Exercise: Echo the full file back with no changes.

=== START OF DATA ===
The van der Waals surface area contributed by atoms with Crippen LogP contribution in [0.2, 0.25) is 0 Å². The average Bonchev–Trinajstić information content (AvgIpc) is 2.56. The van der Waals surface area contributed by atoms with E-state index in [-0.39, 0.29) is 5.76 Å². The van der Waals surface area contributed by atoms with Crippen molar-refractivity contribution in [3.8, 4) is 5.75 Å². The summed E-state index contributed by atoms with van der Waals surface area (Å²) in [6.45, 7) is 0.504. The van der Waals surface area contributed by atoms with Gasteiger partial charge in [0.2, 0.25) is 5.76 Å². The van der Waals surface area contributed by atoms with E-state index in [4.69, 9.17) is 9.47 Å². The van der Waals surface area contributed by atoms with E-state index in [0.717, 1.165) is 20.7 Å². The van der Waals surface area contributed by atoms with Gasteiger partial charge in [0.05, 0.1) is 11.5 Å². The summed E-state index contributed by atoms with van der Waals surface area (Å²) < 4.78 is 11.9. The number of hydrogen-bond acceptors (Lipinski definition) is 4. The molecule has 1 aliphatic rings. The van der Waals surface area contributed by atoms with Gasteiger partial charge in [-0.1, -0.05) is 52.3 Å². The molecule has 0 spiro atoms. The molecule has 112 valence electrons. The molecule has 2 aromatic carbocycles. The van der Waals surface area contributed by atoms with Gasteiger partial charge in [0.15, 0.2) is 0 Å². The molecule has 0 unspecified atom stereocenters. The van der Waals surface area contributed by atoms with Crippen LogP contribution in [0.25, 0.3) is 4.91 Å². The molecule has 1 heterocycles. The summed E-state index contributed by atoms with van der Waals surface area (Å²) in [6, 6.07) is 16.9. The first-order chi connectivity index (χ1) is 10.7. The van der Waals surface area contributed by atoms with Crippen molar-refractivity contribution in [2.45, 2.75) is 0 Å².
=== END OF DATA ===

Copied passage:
The van der Waals surface area contributed by atoms with Crippen LogP contribution in [0.2, 0.25) is 0 Å². The average Bonchev–Trinajstić information content (AvgIpc) is 2.56. The van der Waals surface area contributed by atoms with E-state index in [-0.39, 0.29) is 5.76 Å². The van der Waals surface area contributed by atoms with Crippen molar-refractivity contribution in [3.8, 4) is 5.75 Å². The summed E-state index contributed by atoms with van der Waals surface area (Å²) in [6.45, 7) is 0.504. The van der Waals surface area contributed by atoms with Gasteiger partial charge in [0.2, 0.25) is 5.76 Å². The van der Waals surface area contributed by atoms with E-state index in [4.69, 9.17) is 9.47 Å². The van der Waals surface area contributed by atoms with E-state index in [0.717, 1.165) is 20.7 Å². The van der Waals surface area contributed by atoms with Gasteiger partial charge in [0.05, 0.1) is 11.5 Å². The summed E-state index contributed by atoms with van der Waals surface area (Å²) < 4.78 is 11.9. The number of hydrogen-bond acceptors (Lipinski definition) is 4. The molecule has 1 aliphatic rings. The van der Waals surface area contributed by atoms with Gasteiger partial charge in [-0.1, -0.05) is 52.3 Å². The molecule has 0 spiro atoms. The molecule has 112 valence electrons. The molecule has 2 aromatic carbocycles. The van der Waals surface area contributed by atoms with Gasteiger partial charge in [0.15, 0.2) is 0 Å². The molecule has 0 unspecified atom stereocenters. The van der Waals surface area contributed by atoms with Crippen LogP contribution in [0.25, 0.3) is 4.91 Å². The molecule has 1 heterocycles. The summed E-state index contributed by atoms with van der Waals surface area (Å²) in [6, 6.07) is 16.9. The first-order chi connectivity index (χ1) is 10.7. The van der Waals surface area contributed by atoms with Crippen molar-refractivity contribution in [2.45, 2.75) is 0 Å².